A bullied woman exacts revenge on her tormentors after she is given a new power in this thriller from director Patrick Rea.

Lisa LeRoux is a small-town bookstore owner who just loves being there for the community. However, she finds trouble in the form of Jessica Huckins, the town bully who with her friends Millie and Dana, run the town and it is no surprise why. Jessica’s mother, Deborah, is the sheriff of the town and along with her brother Nick, run the town as if they own the town themselves. When Jessica pushes Lisa too far, Lisa complains to Deborah only to get a surprise.

Deborah punches Lisa out and has Jessica and her friends beat her up so bad. Nick brings Lisa’s pummeled body to the forest, where she is set to be “left for the wolves”. However, when Lisa does encounter a wolf, she gets bitten instead of eaten. Lisa soon learns she is becoming a werewolf. She decides to use her newfound powers to exact revenge on Jessica and her friends as well as get revenge on the sheriff and her brother. However, along the way, Lisa is worried she may never be the same and lose her humanity in the process.

A story that’s part-horror, part-emotional drama, this is quite an interesting werewolf tale from director Patrick Rea. Eric Winkler’s script shows our titular character Lisa, played by Kristin Vaganos, not only seeking revenge on her tormentors but also attempting to deal with balancing staying human along with her newfound wolf abilities. It’s great to see that duality of Lisa showing her werewolf side, complete with yellow eyes and fangs, getting her revenge in various ways while the next minute you see her vomiting and scared knowing what she has done.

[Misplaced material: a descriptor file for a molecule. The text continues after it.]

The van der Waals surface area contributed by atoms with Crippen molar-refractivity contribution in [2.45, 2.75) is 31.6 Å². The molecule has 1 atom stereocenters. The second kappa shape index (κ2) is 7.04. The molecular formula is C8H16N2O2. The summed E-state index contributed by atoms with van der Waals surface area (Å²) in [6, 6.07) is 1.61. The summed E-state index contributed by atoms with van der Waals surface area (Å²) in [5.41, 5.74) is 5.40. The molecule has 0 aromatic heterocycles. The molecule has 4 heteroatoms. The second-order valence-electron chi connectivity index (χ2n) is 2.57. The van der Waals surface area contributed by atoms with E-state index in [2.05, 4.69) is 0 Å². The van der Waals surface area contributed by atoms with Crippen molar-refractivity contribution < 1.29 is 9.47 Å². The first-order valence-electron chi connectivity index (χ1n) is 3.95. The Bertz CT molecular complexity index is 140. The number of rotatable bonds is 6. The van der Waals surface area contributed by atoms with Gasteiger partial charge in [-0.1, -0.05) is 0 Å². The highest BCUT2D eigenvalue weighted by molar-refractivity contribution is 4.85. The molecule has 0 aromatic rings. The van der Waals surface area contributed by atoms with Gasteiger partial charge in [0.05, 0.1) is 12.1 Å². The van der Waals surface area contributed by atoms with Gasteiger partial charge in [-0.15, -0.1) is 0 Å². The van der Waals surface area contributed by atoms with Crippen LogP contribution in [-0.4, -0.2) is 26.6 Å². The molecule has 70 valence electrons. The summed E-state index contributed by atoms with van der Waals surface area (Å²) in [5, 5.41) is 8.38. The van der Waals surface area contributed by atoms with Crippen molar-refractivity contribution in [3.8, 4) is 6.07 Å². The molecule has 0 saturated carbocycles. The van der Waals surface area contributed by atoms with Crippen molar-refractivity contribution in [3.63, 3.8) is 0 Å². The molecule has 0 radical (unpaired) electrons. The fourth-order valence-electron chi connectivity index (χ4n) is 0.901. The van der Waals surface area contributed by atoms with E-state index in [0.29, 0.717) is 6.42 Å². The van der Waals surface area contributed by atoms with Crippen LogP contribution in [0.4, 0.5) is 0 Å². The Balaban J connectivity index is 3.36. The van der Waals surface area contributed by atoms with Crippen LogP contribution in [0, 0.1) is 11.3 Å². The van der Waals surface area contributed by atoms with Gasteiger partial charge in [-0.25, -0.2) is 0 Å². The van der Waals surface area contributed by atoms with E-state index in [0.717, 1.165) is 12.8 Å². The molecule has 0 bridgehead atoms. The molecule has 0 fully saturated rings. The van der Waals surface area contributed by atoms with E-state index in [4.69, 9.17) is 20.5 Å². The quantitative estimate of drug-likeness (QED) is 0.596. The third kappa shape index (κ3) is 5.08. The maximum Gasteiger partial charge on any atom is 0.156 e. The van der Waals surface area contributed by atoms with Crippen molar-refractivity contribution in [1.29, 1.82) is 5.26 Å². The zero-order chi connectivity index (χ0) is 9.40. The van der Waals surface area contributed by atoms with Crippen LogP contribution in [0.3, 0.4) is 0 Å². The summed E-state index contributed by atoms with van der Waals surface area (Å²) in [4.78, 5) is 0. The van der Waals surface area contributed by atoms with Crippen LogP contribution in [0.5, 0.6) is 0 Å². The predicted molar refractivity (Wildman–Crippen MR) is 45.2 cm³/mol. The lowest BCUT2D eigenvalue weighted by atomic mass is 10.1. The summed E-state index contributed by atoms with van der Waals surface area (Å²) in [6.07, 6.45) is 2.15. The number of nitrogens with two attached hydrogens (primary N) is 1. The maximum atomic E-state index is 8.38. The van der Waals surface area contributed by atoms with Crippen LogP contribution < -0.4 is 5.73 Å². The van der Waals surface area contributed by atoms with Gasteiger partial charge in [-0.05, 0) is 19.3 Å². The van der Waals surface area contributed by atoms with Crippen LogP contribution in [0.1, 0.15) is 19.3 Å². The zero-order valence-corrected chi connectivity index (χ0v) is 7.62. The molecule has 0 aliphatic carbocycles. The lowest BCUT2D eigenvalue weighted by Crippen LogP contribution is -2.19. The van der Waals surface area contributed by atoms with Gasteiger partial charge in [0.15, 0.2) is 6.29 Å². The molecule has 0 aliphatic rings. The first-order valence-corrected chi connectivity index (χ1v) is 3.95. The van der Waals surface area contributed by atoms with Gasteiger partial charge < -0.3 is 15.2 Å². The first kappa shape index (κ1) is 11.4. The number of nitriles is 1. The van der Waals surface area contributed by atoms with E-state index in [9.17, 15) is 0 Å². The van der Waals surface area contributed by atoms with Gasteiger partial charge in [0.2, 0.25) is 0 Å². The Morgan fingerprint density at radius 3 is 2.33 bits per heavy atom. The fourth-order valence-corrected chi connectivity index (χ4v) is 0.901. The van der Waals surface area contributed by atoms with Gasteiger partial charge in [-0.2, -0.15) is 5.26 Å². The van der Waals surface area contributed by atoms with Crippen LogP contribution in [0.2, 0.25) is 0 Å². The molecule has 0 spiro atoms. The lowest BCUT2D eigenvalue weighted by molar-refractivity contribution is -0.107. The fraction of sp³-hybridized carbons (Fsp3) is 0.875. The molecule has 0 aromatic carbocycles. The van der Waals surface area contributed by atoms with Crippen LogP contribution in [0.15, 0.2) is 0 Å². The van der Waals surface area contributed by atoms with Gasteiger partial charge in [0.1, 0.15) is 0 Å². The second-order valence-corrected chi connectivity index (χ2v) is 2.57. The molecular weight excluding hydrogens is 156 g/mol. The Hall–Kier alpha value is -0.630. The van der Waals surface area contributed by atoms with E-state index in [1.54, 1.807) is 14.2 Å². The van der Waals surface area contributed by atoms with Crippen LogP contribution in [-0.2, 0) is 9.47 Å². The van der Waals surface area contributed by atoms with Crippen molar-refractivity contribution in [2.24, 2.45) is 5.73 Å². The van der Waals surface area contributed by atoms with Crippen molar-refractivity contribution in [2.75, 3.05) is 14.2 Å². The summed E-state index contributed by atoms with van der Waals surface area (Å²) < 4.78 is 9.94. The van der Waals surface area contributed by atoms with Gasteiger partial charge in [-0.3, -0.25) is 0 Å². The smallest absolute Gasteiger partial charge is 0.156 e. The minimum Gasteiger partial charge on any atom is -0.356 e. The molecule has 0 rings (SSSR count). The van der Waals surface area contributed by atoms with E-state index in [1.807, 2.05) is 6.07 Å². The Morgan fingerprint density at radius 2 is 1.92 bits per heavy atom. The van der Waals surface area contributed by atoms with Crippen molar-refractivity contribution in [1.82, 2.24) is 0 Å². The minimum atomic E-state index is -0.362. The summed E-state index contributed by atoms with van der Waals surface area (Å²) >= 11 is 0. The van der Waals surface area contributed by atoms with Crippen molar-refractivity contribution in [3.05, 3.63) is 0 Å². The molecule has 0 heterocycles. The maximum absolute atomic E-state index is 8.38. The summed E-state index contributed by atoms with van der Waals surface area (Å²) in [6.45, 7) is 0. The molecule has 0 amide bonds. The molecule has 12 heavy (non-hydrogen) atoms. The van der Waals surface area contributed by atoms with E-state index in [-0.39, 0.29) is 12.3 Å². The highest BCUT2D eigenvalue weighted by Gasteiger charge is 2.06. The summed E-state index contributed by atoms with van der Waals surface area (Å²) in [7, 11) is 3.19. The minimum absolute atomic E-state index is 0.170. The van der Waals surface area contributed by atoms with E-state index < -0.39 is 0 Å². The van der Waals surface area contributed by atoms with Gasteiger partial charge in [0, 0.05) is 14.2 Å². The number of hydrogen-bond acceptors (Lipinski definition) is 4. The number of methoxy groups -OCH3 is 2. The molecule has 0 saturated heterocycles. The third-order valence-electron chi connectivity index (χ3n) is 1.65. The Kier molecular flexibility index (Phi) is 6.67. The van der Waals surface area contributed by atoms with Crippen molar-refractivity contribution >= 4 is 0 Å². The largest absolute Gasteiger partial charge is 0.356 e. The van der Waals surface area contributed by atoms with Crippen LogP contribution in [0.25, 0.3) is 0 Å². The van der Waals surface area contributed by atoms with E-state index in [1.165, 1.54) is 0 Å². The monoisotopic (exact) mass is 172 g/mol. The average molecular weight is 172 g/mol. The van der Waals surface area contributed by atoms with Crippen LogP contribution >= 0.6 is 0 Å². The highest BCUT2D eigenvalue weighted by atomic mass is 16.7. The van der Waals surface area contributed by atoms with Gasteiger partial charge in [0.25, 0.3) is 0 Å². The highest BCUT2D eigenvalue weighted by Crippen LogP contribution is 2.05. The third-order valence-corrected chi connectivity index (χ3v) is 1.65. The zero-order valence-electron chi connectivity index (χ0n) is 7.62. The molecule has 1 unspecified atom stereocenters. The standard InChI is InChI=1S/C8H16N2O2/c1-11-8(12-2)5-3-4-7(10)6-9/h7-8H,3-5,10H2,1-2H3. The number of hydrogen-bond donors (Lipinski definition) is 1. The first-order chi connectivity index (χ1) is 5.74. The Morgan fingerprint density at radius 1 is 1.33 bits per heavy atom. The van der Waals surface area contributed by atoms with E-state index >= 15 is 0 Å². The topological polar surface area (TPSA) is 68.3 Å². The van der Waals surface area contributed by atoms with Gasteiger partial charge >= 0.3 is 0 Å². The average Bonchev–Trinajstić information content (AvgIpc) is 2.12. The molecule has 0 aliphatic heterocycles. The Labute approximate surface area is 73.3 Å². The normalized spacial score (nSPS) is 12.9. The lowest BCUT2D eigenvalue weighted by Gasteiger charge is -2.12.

The villains of the film are stereotypical. The sheriff, played by Manon Halliburton, is the one who abuses her authority to serve and protect and only cares about hurting those who stand up against her. Even worse, she lets her daughter practically bully the whole town along with her two cohorts. Funny enough, one of those cohorts tend to be more sympathetic but because she didn’t do anything during Lisa’s beating, Lisa makes her the first victim of her werewolf rage and it’s done in an Exorcist-style manner.

The only characters you feel for aside from Lisa are her bestie Jen, played by Jennifer Seward; and Mary, a regular customer at the bookstore, played by Cinnamon Schultz. Mary and Jen attempt to help Lisa cope with her newfound powers and how she can both keep her humanity in check while still keeping her wolf powers in check. It is clear that Lisa is only using her powers for revenge and lets her humanity and good heart keep her sane with the support of both Jen and Mary.

I am Lisa brings nothing much new to the werewolf genre. However, to see someone afflicted with lycanthropy attempting to balance between her quest of revenge and keeping her humanity in check is pretty good enough, thanks in part to lead star Kristin Vaganos’ performance in the titular role.


Mutiny Pictures presents a Feed the Queen production. Director: Patrick Rea.  Producers: Patrick Rea, Tony Ontiveros, Jake Jackson, Jackie De Wispelare, Sara DeMore, and Kipp Feldt. Writer: Eric Winkler. Cinematography: Hanuman Brown-Eagle. Editing: Patrick Rea.

Cast: Kristin Vaganos, Jennifer Seward, Carmen Anello, Manon Halliburton, Chris Bylsma, Cinnamon Schultz, Sarah McGuire, Millie Milan, Shawn Eric Jones, Brooklyn Funk.